Gnanathesikan (born 2 June 1943), known as Ilaiyaraaja, is an Indian film composer, singer, songwriter, instrumentalist, orchestrator, conductor-arranger and lyricist who works in the Indian film industry, predominantly in Tamil and Telugu. He has also worked in Kannada, Malayalam, Marathi and Hindi films. Widely regarded as one of the greatest Indian music composers of all time, he is credited with introducing Western musical sensibilities in the Indian film musical mainstream. Reputed to be the world’s most prolific composer, he has composed more than 7,000 songs, provided film scores for more than 1,000 movies and performed in more than 20,000 concerts. Being the first Asian to compose a full symphony, Ilaiyaraaja is known to have written the entire symphony in less than a month. Ilaiyaraaja is nicknamed “Isaignani” (musical genius) and is often referred to as “maestro”, amongst others by the Royal Philharmonic Orchestra, London.
He is known for integrating Indian folk music and traditional Indian instrumentation with western classical music techniques. Composed by Ilaiyaraaja, the critically acclaimed Thiruvasagam in Symphony (2006) is the first Indian oratorio. He is a gold medalist in classical guitar from Trinity College of Music, London, Distance Learning Channel. His scores are often performed by the Budapest Symphony Orchestra.
Ilaiyaraaja is a recipient of five National Film Awards—three for Best Music Direction and two for Best Background Score. In 2012, he received the Sangeet Natak Akademi Award, the highest Indian recognition given to practising artists, for his creative and experimental works in the music field. In 2010, he was awarded the Padma Bhushan, the third-highest civilian honour in India and the Padma Vibhushan in 2018, the second-highest civilian award by the government of India.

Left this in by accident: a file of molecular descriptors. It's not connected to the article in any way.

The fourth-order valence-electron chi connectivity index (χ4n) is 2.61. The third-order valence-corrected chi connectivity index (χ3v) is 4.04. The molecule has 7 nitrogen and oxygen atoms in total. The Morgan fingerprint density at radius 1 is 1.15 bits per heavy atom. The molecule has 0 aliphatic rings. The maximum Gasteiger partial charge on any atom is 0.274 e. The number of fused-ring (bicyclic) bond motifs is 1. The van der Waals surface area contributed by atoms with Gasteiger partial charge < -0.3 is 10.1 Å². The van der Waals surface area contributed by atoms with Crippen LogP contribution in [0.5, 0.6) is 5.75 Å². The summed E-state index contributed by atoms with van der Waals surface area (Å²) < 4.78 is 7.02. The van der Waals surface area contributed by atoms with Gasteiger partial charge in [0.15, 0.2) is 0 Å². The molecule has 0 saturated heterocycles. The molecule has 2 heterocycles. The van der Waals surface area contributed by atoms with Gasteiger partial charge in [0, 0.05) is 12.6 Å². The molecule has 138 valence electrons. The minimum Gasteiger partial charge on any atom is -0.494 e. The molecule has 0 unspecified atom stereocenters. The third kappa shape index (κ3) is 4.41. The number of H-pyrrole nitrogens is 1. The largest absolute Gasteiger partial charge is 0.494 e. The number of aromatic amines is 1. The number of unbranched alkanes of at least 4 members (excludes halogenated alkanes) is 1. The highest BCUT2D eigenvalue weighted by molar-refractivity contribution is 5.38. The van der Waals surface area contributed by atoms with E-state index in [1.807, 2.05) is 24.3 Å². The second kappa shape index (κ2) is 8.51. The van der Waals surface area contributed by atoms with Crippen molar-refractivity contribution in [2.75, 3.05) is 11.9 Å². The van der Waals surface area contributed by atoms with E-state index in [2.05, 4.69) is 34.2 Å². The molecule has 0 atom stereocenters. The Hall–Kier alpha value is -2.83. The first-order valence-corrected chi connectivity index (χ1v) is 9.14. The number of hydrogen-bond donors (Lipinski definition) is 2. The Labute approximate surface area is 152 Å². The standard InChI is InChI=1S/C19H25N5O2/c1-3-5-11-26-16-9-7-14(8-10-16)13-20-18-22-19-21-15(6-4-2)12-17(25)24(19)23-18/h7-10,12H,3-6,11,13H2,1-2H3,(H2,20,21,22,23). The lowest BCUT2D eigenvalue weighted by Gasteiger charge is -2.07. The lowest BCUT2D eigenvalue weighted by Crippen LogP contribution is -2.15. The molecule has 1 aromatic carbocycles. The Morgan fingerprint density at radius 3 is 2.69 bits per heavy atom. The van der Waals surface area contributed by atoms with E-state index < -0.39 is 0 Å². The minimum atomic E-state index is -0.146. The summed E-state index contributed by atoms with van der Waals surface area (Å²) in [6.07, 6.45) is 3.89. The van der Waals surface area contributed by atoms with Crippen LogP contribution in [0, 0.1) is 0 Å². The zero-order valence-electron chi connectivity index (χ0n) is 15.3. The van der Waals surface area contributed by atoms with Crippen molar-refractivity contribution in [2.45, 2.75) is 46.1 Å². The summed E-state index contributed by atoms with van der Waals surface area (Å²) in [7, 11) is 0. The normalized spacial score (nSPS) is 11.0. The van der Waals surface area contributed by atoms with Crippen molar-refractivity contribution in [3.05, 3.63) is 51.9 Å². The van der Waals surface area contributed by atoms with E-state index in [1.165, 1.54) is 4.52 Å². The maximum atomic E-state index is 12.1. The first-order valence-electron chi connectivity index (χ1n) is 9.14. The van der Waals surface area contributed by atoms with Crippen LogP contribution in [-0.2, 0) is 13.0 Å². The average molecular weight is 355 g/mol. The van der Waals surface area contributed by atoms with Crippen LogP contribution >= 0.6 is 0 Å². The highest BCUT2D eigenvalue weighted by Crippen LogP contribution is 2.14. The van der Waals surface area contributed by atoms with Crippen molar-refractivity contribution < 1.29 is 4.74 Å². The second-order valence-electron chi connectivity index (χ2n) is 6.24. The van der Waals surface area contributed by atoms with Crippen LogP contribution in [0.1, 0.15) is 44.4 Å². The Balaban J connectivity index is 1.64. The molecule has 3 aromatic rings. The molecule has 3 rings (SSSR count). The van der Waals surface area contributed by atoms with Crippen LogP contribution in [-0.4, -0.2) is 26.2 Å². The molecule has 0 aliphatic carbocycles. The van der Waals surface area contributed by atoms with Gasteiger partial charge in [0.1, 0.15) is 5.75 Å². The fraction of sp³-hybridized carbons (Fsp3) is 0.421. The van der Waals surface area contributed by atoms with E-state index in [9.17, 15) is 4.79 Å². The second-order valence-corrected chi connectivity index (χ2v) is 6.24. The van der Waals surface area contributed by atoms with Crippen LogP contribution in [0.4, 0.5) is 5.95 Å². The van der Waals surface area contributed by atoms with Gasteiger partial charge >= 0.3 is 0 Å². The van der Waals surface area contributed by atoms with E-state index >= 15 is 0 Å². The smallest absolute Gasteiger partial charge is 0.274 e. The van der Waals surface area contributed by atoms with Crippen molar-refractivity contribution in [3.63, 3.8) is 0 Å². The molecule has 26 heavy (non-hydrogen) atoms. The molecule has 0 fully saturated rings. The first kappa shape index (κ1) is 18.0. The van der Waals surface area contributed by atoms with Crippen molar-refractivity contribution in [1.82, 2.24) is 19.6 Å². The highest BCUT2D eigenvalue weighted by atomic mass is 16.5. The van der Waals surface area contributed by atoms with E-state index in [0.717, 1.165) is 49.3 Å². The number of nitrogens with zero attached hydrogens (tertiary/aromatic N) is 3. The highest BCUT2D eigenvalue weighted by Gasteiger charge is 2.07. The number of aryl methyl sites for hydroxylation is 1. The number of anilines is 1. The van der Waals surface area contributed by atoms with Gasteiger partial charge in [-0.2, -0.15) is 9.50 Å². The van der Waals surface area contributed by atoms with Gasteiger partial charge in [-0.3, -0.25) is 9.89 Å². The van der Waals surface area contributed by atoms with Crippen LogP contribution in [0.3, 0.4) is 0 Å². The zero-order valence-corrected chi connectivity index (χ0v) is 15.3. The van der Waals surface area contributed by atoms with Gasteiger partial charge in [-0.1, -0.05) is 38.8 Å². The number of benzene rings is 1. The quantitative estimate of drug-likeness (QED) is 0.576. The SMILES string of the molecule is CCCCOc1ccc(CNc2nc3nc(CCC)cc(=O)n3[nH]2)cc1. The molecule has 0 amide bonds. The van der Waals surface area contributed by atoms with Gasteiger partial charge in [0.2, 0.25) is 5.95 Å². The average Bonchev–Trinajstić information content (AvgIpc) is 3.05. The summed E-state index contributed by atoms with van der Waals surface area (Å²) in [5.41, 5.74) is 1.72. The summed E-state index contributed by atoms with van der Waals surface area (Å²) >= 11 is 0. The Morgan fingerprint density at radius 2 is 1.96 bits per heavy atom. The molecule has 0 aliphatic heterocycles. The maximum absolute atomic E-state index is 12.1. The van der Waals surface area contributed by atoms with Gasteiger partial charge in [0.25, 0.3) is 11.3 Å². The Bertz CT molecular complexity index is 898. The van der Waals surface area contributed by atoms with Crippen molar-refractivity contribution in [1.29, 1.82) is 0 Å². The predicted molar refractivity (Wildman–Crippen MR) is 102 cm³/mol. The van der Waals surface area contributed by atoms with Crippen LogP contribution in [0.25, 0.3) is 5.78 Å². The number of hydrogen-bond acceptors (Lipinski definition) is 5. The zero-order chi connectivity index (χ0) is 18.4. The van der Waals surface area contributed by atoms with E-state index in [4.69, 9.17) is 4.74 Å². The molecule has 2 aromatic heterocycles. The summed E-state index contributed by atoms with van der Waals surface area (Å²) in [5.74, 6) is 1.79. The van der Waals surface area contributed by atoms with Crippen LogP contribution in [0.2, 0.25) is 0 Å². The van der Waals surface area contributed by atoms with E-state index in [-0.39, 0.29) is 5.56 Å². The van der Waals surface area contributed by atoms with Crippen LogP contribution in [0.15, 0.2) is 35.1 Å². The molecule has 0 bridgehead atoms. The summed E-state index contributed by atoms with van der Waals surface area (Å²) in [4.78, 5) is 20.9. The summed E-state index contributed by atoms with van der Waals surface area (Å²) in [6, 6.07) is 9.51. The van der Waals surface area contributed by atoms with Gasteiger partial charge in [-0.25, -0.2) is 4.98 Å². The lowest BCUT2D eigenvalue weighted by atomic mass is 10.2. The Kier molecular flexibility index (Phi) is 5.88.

In a 2013 poll conducted by CNN-IBN celebrating 100 years of Indian cinema, Ilaiyaraaja was voted as the all-time greatest film-music director of India. American world cinema portal “Taste of Cinema” placed him at the 9th position in its list of 25 greatest film composers in the history of cinema, the only Indian in the list. In 2003, according to an international poll conducted by BBC of more than half-a million people from 165 countries, his composition “Rakkamma Kaiya Thattu” from the 1991 film Thalapathi was voted fourth in the top 10 most popular songs of all time. One of his compositions was part of the playlist for the opening ceremony of the 2012 London Olympics.
According to Achille Forler, board member of the Indian Performing Right Society, the kind of stellar body of work that Ilaiyaraaja has created in the last 40 years should have placed him among the world’s top 10 richest composers, somewhere between Andrew Lloyd Webber ($1.2 billion) and Mick Jagger (over $300 million).